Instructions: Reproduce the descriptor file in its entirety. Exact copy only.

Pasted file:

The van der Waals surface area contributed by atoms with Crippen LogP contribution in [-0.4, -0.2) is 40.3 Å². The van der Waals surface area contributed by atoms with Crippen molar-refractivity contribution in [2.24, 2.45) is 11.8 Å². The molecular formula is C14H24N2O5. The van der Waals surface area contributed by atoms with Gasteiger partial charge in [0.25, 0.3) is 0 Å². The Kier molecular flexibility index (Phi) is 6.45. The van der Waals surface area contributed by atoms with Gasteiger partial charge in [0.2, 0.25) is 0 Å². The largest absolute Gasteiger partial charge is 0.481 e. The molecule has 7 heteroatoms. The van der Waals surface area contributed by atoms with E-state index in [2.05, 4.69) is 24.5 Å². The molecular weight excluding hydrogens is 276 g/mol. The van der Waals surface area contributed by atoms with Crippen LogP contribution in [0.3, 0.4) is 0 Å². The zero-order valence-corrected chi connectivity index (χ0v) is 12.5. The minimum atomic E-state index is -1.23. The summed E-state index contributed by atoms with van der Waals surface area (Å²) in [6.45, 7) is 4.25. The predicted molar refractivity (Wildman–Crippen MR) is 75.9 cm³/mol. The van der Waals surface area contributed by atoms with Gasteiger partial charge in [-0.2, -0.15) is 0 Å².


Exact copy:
The van der Waals surface area contributed by atoms with Crippen LogP contribution in [-0.4, -0.2) is 40.3 Å². The van der Waals surface area contributed by atoms with Crippen molar-refractivity contribution in [2.24, 2.45) is 11.8 Å². The molecular formula is C14H24N2O5. The van der Waals surface area contributed by atoms with Gasteiger partial charge in [0.25, 0.3) is 0 Å². The Kier molecular flexibility index (Phi) is 6.45. The van der Waals surface area contributed by atoms with Gasteiger partial charge in [0.2, 0.25) is 0 Å². The largest absolute Gasteiger partial charge is 0.481 e. The molecule has 7 heteroatoms. The van der Waals surface area contributed by atoms with E-state index in [2.05, 4.69) is 24.5 Å². The molecular weight excluding hydrogens is 276 g/mol. The van der Waals surface area contributed by atoms with Crippen LogP contribution in [0.3, 0.4) is 0 Å². The zero-order valence-corrected chi connectivity index (χ0v) is 12.5. The minimum atomic E-state index is -1.23. The summed E-state index contributed by atoms with van der Waals surface area (Å²) in [6.45, 7) is 4.25. The predicted molar refractivity (Wildman–Crippen MR) is 75.9 cm³/mol. The van der Waals surface area contributed by atoms with Gasteiger partial charge in [-0.2, -0.15) is 0 Å².